The Software Engineer Interview Series

Part One: It’s about the Culture.

Dating back even before my early days as a Junior Developer when I was trying to carve out a living during the difficult era of the Great Recession, I recall attending an interview workshop put on by my local community in order to make the most of my chances to meet face to face with a hiring manager.

It was overwhelming.

It was hard to process the deluge of concepts: elevator speeches, STAR questions, posture, tone, “gotcha” questions, brain teasers, dress etiquette, preparation… The list goes on and on. The truth of the matter is that interviewing is difficult, and for all the knowledge gained from my schooling and college, interviewing skills were never part of the curriculum. The single day seminar simply was not enough time to cover the material, nor did it furnish the time and dedication needed to become proficient at interviewing.

This series, while not intended as a substitute for hard work and dedicated study and rehearsal of the interview process, it is a wonderful primer for the common themes pertaining to Software Engineers and our craft.

The most natural place to start here is also important yet also most overlooked.

It’s about the culture.

Every candidate should ask their prospective team about the company culture, and every hiring manager needs to share their understanding of the company culture with the candidate, and needs to determine if the candidate will harmonize with it.

In my fair share of interviews, the ‘company culture’ question is brought up, quite often in a ritualistic or rote fashion. Many hiring managers come up short when evaluating how important this question can be, or how it should be directed, or what company culture actually means. It is much more profound than that the company has a ping pong table in the break room, or that the team goes out for beers every other month.

The company culture is the set of values and principles that drive decisions and actions.

As a candidate, it is vitally important that you, if given full control of the company, know exactly what the core values of the company would be. You should be able to point to any decision or action taken by the company and trace back to one of its core principles. The key to handling this line of interview questions is internalizing what your core principles are, and how those principles will relate to their principles.

While internalizing these values may come with time and experience, spending some time to introspect and critically analyze the concept will expedite the process. You should think about experiences you have had at certain companies, in specific classes, or in various situations, and you should determine for yourself what made those situations a success, or what needed improvement, and what is the core cause that was driving these outcomes.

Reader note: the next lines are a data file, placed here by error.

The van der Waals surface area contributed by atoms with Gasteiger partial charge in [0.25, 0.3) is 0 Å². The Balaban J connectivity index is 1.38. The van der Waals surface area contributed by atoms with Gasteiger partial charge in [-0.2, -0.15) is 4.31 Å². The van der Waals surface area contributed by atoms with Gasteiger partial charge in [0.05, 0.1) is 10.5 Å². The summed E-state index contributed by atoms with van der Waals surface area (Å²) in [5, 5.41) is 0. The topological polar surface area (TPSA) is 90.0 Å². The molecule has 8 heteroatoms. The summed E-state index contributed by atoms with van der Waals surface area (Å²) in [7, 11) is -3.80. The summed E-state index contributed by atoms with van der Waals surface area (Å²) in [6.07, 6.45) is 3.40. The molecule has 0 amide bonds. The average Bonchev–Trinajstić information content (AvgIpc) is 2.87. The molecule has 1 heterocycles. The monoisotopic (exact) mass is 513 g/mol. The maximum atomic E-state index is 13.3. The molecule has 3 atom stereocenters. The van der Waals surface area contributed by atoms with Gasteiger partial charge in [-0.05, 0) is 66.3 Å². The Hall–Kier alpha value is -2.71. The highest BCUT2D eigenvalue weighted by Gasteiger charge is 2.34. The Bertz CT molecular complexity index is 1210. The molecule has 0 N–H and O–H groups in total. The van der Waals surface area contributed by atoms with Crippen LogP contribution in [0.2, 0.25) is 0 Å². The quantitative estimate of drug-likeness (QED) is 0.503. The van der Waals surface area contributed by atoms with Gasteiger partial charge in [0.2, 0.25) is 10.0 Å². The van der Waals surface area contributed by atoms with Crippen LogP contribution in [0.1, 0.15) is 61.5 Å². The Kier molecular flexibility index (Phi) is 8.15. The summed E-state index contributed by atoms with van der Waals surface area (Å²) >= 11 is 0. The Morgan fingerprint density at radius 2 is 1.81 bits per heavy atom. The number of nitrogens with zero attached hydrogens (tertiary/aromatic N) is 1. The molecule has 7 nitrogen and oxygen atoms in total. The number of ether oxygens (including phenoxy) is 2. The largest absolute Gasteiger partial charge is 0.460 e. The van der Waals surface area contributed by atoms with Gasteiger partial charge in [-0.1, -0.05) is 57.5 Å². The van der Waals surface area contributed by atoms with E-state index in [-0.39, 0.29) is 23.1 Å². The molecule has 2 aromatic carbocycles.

Obviously, this topic is substantial, and if you are like me, you can think of quite a few words and phrases which would constitute my core values and each point would merit 20 minutes each of explanation and examples. Yet today, as back in my earlier days, attempting to convey every facet of culture in an interview setting is a poor strategy. For this, I like to keep a simple list of 3 core values that I look for in a company and in a candidate. It’s easy to remember, there is little chance of rambling, it will likely have some major overlap with any reasonable core value of a prospective company, yet each core value could further be explored and subdivided should more substance be required.

This is my personal list of three core values, and while it may not be the perfect list, it has served me well enough to determine if the interview was worth the time:

1: Be results oriented.

This is the first item of my list, and for good reason. For perspective, I like to contrast this with being ‘processed oriented’ which when applied appropriately can solve specific problems, but more often than not grows as a cancer on an entire organization. The notion of understanding ‘results’ is a great springboard to touch many other concepts, such as how are team members evaluated, and how a company functions.

2: Pursue meaningful and impactful ideas, goals, and actions

It is very important that everyone understands the big picture. Think priorities here. This core value is also the ultimate litmus test for how much the teams are siloed. When everyone is thinking about meaning and impact, they are conscientious about not just their team, but adjacent teams, even the entire company, and beyond to customers, end users, vendors, shareholders, and all stakeholders.

3: Communicate and collaborate

Hiring managers should be looking for individuals that understand that a team will succeed or it will fail as a team, and not as individuals. Software engineering revolves around understanding roles, communicating, and working together as efficiently as possible to solve the problems we have been assigned.

While Software Engineering interviews often revolve around the technical aspects, understanding your own core values and the core values of the company is paramount to anchoring a principled and reliable approach to interviewing. Core principles, the culture, is from which all of our decisions and actions are rationalized, including our code designs, architecture, as well as our approach to our engineering career and to improving our interviewing skills.

Published by Michael Landry

Entrepreneur and software engineer in the Atlanta area.

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